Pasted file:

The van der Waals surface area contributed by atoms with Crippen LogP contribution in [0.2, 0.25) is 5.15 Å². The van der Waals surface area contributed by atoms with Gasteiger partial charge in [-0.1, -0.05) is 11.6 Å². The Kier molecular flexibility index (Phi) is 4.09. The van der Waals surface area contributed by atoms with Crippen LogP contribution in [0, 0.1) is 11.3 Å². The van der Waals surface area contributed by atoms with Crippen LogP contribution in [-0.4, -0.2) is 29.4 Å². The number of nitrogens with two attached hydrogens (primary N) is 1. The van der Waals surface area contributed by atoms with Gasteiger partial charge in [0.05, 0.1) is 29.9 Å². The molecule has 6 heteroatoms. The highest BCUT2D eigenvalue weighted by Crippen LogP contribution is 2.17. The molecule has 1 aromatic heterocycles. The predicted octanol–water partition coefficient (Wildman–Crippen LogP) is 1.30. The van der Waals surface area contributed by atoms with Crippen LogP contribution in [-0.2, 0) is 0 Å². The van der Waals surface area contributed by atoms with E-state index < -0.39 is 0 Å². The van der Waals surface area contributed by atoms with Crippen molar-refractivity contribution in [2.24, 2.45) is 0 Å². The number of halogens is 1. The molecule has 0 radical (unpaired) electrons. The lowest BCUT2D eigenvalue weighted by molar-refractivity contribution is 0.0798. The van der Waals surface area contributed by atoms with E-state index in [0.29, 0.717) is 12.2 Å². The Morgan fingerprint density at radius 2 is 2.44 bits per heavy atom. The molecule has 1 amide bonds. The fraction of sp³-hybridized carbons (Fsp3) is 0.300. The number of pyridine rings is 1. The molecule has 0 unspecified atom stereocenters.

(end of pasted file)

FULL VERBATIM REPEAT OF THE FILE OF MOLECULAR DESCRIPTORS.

The van der Waals surface area contributed by atoms with Crippen LogP contribution in [0.2, 0.25) is 5.15 Å². The van der Waals surface area contributed by atoms with Gasteiger partial charge in [-0.1, -0.05) is 11.6 Å². The Kier molecular flexibility index (Phi) is 4.09. The van der Waals surface area contributed by atoms with Crippen LogP contribution in [0, 0.1) is 11.3 Å². The van der Waals surface area contributed by atoms with Crippen LogP contribution in [-0.4, -0.2) is 29.4 Å². The number of nitrogens with two attached hydrogens (primary N) is 1. The van der Waals surface area contributed by atoms with Gasteiger partial charge in [0.05, 0.1) is 29.9 Å². The molecule has 6 heteroatoms. The highest BCUT2D eigenvalue weighted by Crippen LogP contribution is 2.17. The molecule has 1 aromatic heterocycles. The predicted octanol–water partition coefficient (Wildman–Crippen LogP) is 1.30. The van der Waals surface area contributed by atoms with Crippen LogP contribution in [-0.2, 0) is 0 Å². The van der Waals surface area contributed by atoms with E-state index < -0.39 is 0 Å². The van der Waals surface area contributed by atoms with Crippen molar-refractivity contribution in [2.24, 2.45) is 0 Å². The number of halogens is 1. The molecule has 0 radical (unpaired) electrons. The lowest BCUT2D eigenvalue weighted by molar-refractivity contribution is 0.0798. The van der Waals surface area contributed by atoms with E-state index in [0.29, 0.717) is 12.2 Å². The Morgan fingerprint density at radius 2 is 2.44 bits per heavy atom. The molecule has 1 amide bonds. The fraction of sp³-hybridized carbons (Fsp3) is 0.300. The number of pyridine rings is 1. The molecule has 0 unspecified atom stereocenters.